But you know China really didn’t have to go abroad in order to get what it needed. What has happened in the last let’s call it 70 to 80 years is that China has grown astronomically, its population and its economy. Some of what it needed to do that meant that a lot of its arable farm land was no longer there. It outstripped sort of the natural resources that are in China that it can depend on.

So what you see is China is importing food. It is fishing in waters that you know China may have claimed it on a map before but it actually needs to get the fish from the waters to feed the Chinese people. It is importing more oil from the Middle East and it needs those sea lanes that are part of Southeast Asia and part of that landscape to be open.

So this is really, it’s transformative because you know in the past sort of China was self-contained. It was Japan that was the one having to reach out to secure those sea lanes. There was a reason Japan went for Southeast Asia in World War II, right? One of the reason that we have a forecast of Chinese, Japanese competition is that for the first time you have a strong China, a strong Japan and both more dependent on imports.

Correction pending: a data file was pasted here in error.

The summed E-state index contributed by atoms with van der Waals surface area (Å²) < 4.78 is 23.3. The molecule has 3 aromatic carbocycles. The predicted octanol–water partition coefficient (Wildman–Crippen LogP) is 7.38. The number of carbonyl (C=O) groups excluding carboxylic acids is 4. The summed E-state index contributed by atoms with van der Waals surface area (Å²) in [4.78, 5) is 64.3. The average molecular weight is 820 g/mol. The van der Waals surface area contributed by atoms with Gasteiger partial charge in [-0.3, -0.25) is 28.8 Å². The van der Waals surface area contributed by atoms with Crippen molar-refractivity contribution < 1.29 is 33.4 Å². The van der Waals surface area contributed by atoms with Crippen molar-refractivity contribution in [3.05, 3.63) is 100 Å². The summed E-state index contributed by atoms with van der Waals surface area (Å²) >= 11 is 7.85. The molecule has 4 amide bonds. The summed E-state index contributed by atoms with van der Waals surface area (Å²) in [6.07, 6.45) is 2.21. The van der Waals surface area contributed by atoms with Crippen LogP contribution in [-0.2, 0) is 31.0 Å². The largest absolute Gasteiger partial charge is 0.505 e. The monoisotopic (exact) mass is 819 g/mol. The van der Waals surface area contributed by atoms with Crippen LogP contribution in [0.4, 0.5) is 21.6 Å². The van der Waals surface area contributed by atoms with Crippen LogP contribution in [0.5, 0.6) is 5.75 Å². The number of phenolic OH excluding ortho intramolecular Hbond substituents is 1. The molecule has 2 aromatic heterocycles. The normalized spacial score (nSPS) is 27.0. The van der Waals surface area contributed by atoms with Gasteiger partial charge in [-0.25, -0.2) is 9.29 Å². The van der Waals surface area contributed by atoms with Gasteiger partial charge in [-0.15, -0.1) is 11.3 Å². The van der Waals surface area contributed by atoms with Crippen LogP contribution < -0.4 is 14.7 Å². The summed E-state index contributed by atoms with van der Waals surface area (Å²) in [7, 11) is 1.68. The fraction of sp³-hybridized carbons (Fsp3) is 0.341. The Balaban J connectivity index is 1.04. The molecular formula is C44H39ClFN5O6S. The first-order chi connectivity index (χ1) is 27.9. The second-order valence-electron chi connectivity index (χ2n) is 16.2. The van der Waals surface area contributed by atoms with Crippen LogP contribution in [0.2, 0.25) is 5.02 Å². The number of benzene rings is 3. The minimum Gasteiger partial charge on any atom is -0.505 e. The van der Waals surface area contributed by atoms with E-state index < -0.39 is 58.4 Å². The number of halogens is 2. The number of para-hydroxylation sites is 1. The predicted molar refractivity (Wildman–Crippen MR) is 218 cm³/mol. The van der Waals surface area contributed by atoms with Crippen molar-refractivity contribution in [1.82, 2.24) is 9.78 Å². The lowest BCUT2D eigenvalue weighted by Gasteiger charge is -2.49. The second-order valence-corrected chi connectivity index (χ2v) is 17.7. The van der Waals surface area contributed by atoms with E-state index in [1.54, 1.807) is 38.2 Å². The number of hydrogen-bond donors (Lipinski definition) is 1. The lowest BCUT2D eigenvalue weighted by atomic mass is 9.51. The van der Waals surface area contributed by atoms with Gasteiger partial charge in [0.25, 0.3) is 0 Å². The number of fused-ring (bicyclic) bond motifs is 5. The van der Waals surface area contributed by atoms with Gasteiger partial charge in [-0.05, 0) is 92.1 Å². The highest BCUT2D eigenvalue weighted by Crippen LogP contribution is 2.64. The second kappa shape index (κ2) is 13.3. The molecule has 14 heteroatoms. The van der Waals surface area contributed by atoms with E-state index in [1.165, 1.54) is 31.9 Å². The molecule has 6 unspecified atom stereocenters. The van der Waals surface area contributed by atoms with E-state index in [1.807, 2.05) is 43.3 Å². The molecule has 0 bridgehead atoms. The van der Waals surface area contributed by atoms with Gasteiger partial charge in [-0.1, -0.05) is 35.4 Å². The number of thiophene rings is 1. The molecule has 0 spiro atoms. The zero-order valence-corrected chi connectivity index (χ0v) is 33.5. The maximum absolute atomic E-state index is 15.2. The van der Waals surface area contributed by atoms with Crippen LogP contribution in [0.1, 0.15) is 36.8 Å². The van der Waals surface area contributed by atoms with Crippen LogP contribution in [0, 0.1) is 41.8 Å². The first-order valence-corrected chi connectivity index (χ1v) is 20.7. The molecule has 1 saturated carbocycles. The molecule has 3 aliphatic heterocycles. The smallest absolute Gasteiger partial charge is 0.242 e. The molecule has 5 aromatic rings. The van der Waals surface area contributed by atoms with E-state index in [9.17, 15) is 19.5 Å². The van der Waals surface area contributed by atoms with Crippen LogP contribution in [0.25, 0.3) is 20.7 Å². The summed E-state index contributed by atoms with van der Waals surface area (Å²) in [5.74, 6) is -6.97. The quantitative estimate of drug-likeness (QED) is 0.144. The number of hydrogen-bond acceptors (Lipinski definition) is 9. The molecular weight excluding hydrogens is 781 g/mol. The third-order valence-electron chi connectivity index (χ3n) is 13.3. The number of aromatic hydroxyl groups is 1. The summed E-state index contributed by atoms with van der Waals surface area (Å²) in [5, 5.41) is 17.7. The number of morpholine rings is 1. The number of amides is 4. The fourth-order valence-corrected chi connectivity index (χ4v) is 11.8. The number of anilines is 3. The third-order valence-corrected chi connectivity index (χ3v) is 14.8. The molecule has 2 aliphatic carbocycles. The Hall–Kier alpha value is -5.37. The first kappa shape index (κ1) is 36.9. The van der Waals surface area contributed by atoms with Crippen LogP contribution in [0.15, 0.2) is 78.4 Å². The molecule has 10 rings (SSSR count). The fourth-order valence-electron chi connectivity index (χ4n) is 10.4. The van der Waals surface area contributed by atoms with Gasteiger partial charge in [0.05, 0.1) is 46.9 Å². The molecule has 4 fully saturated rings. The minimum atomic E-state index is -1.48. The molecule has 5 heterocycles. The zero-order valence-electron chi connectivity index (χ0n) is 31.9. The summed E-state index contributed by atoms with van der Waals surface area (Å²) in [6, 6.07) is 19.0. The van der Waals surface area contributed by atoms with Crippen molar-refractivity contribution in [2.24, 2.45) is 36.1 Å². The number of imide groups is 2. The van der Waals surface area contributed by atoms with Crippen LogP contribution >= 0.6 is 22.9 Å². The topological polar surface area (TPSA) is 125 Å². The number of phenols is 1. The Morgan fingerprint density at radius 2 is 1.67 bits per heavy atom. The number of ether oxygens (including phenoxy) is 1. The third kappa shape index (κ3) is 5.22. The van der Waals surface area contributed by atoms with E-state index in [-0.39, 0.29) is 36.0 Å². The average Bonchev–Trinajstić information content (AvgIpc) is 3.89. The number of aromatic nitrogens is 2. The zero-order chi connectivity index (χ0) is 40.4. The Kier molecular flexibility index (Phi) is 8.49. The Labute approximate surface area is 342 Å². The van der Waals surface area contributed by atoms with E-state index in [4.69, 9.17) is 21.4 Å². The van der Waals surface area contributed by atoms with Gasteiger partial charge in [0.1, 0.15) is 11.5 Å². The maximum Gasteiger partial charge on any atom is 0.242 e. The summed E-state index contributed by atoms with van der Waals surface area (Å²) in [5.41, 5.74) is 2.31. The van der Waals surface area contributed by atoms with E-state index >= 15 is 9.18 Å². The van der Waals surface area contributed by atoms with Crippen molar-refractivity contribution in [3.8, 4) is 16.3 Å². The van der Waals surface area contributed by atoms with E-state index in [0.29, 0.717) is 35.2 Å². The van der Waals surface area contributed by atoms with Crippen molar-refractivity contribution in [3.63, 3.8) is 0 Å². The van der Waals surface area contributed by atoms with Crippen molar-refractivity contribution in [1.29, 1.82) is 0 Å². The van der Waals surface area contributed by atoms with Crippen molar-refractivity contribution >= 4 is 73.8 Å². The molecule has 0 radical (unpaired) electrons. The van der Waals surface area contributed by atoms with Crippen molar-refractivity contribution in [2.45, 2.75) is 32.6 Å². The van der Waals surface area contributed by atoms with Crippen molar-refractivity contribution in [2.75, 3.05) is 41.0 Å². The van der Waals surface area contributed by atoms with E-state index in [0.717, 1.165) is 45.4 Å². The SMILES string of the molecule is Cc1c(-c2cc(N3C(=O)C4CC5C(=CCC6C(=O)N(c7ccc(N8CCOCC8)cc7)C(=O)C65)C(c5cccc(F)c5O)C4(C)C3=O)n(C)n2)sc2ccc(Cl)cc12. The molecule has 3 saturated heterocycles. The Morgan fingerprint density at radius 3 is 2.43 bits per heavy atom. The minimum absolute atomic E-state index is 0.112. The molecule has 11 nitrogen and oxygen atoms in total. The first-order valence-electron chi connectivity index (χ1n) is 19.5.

So when you’re looking at China and how China is looking at Southeast Asia right now. It’s not just about defense, it’s not just about security, it’s not just about influence abroad. It’s also about we have a strategic need for some of these resources. We have a strategic need for some of these countries to be more friendly to our interests than the others. You could even say if China doesn’t get it the way that it wants in a peaceful way, China still needs to consume the food and the resources and the things like that.

So if you’re a Southeastern Asian country and you see this Chinese monster to your north that is starting to consume all this stuff and values some of the resources of your own country. Then you do have to think well am I going to go back to the Japanese? Am I going to go to the U.S.? That’s for me the major change and the real question.